The summer months are upon us and that means it’s time for Backblaze to get a whole new set of interns! The first one to join us is Katherine! She’s a JRPG playing Swarthmore Pheonix that’s joining our engineering team to help on some back-end projects they’ve been working on. Let’s get to know her a bit better shall we?
What is your Backblaze Title?
Where are you originally from?
What attracted you to Backblaze?
After taking introductory CS classes at school, I was really interested in the field of computer engineering-specifically software engineering! So I wanted to get a feel for what it’s like to work in the field, and learn some applicable skills.
What do you expect to learn while being at Backblaze?
I hope to learn about web development, as well as ways to make my code run more efficiently.
Where else have you worked?
My longest stint was as a math tutor. I gave up when I had to teach times tables.
Where did you go to school?
I’m going to Swarthmore College. It’s a small liberal arts school in Pennsylvania.
Favorite place you’ve traveled?
Istanbul! The weather was amazing, the city was beautiful (both the old and new areas of the city), I could go on about it for a while! [Editor’s note: Instabul is great!]
I really like playing JRPGs! I’m a big fan of Atlus games in general.
Of what achievement are you most proud?
I once at five rice puddings in one sitting to procrastinate doing my homework. It was pretty incredible, if I may say so myself.
It used to be rice pudding.
We feel you on that rice pudding, and we’re sorry that you burned out on it! Seriously though, 5 rice puddings in a single sitting is pretty darn impressive. We’re lucky to have you aboard!
The post Katherine with a K – Our Newest Intern appeared first on Backblaze Blog | The Life of a Cloud Backup Company.
Beyond Bandwidth: Swipe At Your Own Risk: What you need to know to combat Point of Sale malware PoSeidon
If you use a credit card to make purchases at your local retailer, gas station, restaurant or bar, it can be compromised – if it isn’t already. Black market demand for user and credit card data has made Point of Sale (PoS) system compromise a lucrative business, leaving breached retailers to fight a war of…
The post Swipe At Your Own Risk: What you need to know to combat Point of Sale malware PoSeidon appeared first on Beyond Bandwidth.
Early last year The Court of The Hague handed down its decision in a long running case which had previously forced two Dutch ISPs, Ziggo and XS4ALL, to block The Pirate Bay.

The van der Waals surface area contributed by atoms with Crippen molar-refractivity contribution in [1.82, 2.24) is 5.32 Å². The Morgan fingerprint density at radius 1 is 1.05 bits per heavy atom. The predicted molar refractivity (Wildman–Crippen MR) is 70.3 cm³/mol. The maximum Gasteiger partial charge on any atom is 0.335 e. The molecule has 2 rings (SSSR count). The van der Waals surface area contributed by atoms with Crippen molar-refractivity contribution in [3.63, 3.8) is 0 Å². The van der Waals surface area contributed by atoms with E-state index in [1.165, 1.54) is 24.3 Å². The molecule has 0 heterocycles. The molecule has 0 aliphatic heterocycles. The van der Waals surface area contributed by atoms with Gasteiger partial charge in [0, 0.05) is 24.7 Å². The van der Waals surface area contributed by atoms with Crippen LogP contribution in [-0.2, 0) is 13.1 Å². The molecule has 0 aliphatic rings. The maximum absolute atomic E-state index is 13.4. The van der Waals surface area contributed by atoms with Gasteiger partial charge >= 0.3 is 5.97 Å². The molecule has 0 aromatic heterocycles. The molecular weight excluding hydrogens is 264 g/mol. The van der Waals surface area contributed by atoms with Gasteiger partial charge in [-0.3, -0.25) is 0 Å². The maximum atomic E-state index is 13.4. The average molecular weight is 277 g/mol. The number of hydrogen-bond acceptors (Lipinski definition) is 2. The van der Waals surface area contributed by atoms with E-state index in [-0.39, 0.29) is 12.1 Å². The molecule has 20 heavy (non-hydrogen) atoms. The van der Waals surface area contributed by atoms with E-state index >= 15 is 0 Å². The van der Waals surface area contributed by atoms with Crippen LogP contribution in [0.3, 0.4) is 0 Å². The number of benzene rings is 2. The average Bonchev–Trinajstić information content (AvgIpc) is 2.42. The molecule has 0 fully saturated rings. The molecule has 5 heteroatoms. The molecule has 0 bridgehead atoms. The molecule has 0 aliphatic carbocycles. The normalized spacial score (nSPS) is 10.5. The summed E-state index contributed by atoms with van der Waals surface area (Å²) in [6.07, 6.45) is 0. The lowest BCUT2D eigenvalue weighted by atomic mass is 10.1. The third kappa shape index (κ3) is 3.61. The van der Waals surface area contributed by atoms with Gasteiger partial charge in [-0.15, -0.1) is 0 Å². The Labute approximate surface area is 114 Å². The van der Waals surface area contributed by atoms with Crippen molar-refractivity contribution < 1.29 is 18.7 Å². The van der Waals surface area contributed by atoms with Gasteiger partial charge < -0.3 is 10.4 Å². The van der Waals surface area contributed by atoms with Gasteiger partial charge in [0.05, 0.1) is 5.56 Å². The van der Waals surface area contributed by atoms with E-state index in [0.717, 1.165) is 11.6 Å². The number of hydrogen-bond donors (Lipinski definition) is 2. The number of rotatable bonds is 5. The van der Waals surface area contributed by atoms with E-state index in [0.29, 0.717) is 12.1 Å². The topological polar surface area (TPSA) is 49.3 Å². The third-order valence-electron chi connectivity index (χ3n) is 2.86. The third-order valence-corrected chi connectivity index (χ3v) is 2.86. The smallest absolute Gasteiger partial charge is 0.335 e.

The Court ruled against local anti-piracy outfit BREIN, concluding that the blockade was ineffective and restricted the ISPs’ entrepreneurial freedoms.
Responding to the verdict the two ISPs quickly unblocked the site and various other Dutch ISPs followed suit.
The Advocate General advises the Supreme Court to stay the proceedings between BREIN and the Internet providers in order to seek clarification from the EU Court of Justice on several matters.
The first question that requires a European review is whether The Pirate Bay is actually communicating illegal content to the public. If this isn’t the case then the EU Court should rule whether ISPs can be ordered to block the site on other grounds.
A decision at the European level will be important, as it may also affect court orders in other countries, such as the UK, Italy and Belgium.
When the questions are resolved at the EU Court, the Advocate General advises to redo the entire trial noting that The Court of The Hague was too strict when it concluded that the blockade was ineffective and disproportional.
The Advocate General’s advice is not binding so it’s not yet certain whether the case will be referred to the EU Court of Justice. However, in most cases the recommendations are followed by the Supreme Court.
The Supreme Court is expected to release its verdict on October 9th.
The United Nation’s Office of the High Commissioner released a report on the value of encryption and anonymity to the world:
Summary: In the present report, submitted in accordance with Human Rights Council resolution 25/2, the Special Rapporteur addresses the use of encryption and anonymity in digital communications. Drawing from research on international and national norms and jurisprudence, and the input of States and civil society, the report concludes that encryption and anonymity enable individuals to exercise their rights to freedom of opinion and expression in the digital age and, as such, deserve strong protection.
Here’s the bottom line: